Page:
Image courtesy of the Clean Clothes Campaign.
The Clean Clothes Campaign, an organization that works toward massive global improvements in the garment industry, released a study of its findings on the efforts of European clothing brands toward better pay and working conditions for workers in third world countries. Unfortunately, what they discovered wasn’t promising.
The alliance surveyed 50 brands, from fast fashion to the luxury level, and found that none of them currently pays wages the Campaign considers commensurate with a “normal” standard of living. Though half the labels looked at expressed something in writing about meeting their workers’ needs, no one, it seems, is actually doing it. Four companies, Inditex (Zara’s owner), Tchibo, Switcher, and Marks & Spencer, deserve credit for taking actual steps toward improving, in ways that fall in line with their written codes of conduct.
For everyone else, which includes Adidas to Louis Vuitton, and H&M to Tod’s, the Clean Clothes Campaign found an increased awareness in the need to pay workers more, but little to the effect of, well, actually paying workers more. For some, like H&M, the study found effort but not enough proof of success. For instance, the Swedish fast fashion retailer has committed to paying its suppliers more, which is a start, but isn’t doing much at all to offer a specific benchmark to which individual salaries are raised. Until that happens, workers are likely to continue earning less than they need to support a family.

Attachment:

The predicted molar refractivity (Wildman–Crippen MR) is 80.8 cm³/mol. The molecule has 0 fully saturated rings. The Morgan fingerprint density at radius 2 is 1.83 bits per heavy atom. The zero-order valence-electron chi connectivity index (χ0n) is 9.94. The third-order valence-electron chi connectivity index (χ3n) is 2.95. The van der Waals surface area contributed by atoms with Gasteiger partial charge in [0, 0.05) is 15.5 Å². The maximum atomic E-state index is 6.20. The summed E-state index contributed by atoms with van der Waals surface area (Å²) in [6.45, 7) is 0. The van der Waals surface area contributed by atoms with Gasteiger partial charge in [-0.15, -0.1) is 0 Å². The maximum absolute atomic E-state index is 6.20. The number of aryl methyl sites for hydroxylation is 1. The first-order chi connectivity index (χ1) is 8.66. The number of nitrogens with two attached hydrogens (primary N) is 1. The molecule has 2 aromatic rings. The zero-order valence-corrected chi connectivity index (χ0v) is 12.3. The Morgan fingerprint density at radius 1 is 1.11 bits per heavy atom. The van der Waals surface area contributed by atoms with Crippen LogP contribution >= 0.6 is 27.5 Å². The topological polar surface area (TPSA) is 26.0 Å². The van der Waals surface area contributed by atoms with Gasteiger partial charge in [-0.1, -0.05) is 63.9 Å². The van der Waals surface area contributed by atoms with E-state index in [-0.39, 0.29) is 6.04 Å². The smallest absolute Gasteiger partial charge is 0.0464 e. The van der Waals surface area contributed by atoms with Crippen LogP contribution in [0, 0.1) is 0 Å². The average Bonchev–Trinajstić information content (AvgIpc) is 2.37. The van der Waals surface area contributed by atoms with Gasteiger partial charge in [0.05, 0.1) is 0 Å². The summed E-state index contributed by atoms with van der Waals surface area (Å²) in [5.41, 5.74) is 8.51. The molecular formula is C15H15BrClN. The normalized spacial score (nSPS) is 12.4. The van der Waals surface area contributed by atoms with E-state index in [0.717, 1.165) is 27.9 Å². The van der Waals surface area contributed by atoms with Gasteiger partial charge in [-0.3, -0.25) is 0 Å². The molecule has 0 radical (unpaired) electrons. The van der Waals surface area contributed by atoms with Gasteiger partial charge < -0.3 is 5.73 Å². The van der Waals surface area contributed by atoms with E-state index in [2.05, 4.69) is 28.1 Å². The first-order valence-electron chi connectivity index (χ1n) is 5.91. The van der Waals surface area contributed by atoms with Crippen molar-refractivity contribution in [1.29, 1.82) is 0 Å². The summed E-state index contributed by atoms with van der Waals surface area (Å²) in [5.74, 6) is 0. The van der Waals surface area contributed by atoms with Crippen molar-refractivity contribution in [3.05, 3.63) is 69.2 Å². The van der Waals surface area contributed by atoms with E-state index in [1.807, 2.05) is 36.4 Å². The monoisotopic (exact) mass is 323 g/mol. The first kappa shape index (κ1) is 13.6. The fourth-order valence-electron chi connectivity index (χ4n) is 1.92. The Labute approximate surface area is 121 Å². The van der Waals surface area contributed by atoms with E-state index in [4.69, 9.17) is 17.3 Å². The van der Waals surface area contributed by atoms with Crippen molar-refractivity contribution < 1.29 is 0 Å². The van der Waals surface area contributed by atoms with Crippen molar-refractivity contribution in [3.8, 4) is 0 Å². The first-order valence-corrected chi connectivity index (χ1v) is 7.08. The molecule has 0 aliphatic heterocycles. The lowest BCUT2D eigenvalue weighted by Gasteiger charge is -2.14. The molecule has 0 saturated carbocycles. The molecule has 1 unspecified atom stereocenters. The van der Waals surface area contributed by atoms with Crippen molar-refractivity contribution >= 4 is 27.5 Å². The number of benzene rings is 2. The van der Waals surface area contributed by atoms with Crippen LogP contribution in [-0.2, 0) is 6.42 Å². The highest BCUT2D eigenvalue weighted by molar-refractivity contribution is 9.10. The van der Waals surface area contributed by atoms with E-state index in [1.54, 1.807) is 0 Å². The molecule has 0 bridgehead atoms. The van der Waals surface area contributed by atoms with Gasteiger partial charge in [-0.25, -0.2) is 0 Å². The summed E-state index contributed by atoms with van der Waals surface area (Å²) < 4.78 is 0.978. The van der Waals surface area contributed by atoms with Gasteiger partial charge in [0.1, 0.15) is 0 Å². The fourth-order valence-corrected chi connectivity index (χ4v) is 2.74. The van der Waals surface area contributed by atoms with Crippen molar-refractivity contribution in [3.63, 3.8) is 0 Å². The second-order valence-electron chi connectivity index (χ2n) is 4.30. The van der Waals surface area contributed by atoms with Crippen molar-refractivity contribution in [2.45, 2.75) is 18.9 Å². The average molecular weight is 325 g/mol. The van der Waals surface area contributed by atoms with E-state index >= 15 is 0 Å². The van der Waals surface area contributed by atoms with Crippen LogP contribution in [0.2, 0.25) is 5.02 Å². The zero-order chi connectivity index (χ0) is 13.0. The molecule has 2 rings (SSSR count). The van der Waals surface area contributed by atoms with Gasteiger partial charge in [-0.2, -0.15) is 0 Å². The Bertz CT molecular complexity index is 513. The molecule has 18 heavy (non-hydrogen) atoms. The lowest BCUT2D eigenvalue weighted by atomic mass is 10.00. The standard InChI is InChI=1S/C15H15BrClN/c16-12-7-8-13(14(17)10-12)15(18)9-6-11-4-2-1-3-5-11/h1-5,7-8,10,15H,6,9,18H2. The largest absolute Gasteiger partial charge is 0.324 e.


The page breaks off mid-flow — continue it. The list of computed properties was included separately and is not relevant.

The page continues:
With studies finding that the cost of living in countries like Bangladesh and Cambodia is about three times the average amount earned by garment workers in those countries, the wage issue is a problem across the fashion industry. Brands are giving it better lip service, but not nearly what they could or should be doing in terms of fundamental improvements.